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an other factor to using a widebody is cost. You can buy a P14 or P16 limited for $749.95 from Dawson precision, and the only thing it needs is a trigger job. throw in the cost of 10 mec gar .45 mags which run about $20.00, you can get started alot cheaper in L10 with a para then with a single stack. should you get the bug to shoot in limited, all you need are high cap mags.



[This message has been edited by supercomp (edited 06-09-2001).]
 

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et45,

Will you be shooting at ORSA next Sunday? Maybe you can identify yourself. You apparently know me, and I DO sign MY posts.

Sorry I didn't get back to you sooner. I was shooting in Greenville.

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Fred J. Drumheller
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Whew! I didn't mean to swat the hornets nest by my previous post. I do know that "fat" guns in L10 are within the rules and fair game. Playing by the rules is not whining! To do anything less than take every advantage doesn't make any sense to me. It's a GAME, play to win! Above all, have fun.
 

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Pretty much my point.

USPSA was loosing members, and clubs, at an alarming rate. They, as do I, believed that an uncontrolled equipment race, accompanied by the ever higher cost of getting into the sport, was slowly sufficating the organization. The result of their efforts has been Limited, and Limited 10, and the new, more restrictive, revolver rules. About that: Allowing 8 shot revolvers would have created a one maker (S&W), one gun (627) class. Considering that one manufacturer's political sellout to the forces of Evil, I believe that the decission was correct.

Now then, attempting to "optimize" your competative advantages through maximizing the lattitude allowed WITHIN the rules IS gaming. Sorry if you see that as a perjorative, but that's what it is. BUT as long as you stay WITHIN the rules, there's no problem. The problem arose when there weren't enough restrictions (limitations) to control skyrocketing costs, which were forcing active shooters out of the sport, and preventing new ones from coming in. Now, THERE ARE. End of problem? Hopefully!


Yr. Obt. Svnt.

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Fred J. Drumheller
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Originally posted by Pampers:
The result of their efforts has been Limited.
Limited has been around for what, 8? 10? years now?

Now then, attempting to "optimize" your competative advantages through maximizing the lattitude allowed WITHIN the rules IS gaming.
Actually, that's NOT gaming. Gaming is procedural and doesn't have anything to do with hardware. An example of gaming might be intentionally not engaging a target because the miss penalty has less of an impact on the hit factor than the time it would take to shoot it. Another example might be the competitor who notices that the stage procedures doesn't say shoot targets X, Y, Z from Port A ONLY and so engages those targets from some other, more advantageous shooting position.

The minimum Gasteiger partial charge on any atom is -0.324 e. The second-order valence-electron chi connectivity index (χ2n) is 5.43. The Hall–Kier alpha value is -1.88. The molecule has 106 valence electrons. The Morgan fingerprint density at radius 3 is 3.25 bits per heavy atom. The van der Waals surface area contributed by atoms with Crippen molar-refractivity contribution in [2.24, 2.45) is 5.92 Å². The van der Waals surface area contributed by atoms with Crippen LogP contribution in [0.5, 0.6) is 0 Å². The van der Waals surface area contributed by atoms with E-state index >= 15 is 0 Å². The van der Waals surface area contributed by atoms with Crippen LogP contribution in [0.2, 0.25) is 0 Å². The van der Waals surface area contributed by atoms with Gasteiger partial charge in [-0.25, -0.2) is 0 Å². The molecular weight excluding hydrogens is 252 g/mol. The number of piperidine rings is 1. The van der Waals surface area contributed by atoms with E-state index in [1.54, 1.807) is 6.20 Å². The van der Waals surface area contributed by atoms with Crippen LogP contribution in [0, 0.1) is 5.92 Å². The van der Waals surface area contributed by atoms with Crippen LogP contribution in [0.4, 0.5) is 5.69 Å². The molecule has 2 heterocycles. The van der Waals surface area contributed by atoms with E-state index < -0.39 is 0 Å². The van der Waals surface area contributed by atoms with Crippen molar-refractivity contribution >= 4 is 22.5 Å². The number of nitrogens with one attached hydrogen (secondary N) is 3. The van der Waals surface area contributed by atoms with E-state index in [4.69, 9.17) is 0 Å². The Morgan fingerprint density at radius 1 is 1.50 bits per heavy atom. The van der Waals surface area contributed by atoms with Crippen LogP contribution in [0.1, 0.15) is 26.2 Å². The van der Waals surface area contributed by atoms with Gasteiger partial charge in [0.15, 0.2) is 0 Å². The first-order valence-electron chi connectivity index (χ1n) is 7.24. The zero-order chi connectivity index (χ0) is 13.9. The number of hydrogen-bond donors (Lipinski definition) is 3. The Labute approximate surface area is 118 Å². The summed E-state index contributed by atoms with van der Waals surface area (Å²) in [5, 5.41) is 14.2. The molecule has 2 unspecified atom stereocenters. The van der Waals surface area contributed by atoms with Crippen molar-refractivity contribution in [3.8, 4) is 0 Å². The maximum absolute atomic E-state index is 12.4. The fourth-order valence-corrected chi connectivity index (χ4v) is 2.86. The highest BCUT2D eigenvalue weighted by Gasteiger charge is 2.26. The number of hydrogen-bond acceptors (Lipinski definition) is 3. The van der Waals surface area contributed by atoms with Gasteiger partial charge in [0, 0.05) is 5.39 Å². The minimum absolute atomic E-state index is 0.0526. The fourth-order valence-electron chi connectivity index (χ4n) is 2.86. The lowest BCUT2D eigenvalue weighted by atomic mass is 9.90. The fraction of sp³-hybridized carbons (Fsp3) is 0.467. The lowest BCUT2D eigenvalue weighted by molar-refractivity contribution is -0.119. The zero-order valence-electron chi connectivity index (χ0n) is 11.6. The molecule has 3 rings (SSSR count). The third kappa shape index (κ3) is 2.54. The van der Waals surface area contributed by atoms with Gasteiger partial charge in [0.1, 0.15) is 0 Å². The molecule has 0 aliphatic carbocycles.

The term gaming as applied to guns is strictly in the language domain of IDPA type whiners.

Tell me there Pampers, don't you think your $2000 Wilson is a little gamey compared to the with a $400 mil-spec 1911 some people are stuck with? Isn't that trigger job, match barrel, hand fitted slide/frame, just taking advantage of the rules for a competitive advantage? It's gaming according to your definition, or do you just apply that term to equipment you don't own?


[This message has been edited by kbear38S (edited 06-10-2001).]

[This message has been edited by kbear38S (edited 06-10-2001).]
 

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Wow. I just got back in town from Area 4 and the NM State Match and find this thread. It went from "I like a 40 Single stack, to Limited 10 was created to screw the gamers."

Well, as a shooter first, I like a fat gun in either 40 or 45 for L-10. I suppose if I were about 20 years older I would think that using a fat gun for L-10 gaming. A small part of me does think it should have been a single stack division. But, that is not what the USPSA L-10 rules say. The rules for the Single Stack classic say it must be a single stack. So, I built a Caspian Single Stack. Should I have bought a Colt or a Springfield? Am I a gamer because I use brass mag pads and a tungsten guide rod? No, no and no. Would I rather use an STI fat gun frame modified for single stack mags? Yes. But the rules don’t allow it.

As a USPSA Club President and USPSA Section Coordinator I will tell you this concerning L-10 and fat guns. L-10 was NOT created with single stacks in mind. Not in any way shape or form. Nor was it created to chase away gamers. L-10 WAS created to allow those in states who can not have anything other than 10 round mags, and for those who can not legally get/own high caps. I repeat, L-10 was not created for single stacks. People new to the sport who want to do well will eventually buy a high cap gun and a couple high caps. And then use 10 rounders as they need to. L-10 allows them to compete if the don’t want to break ANY laws regarding mags.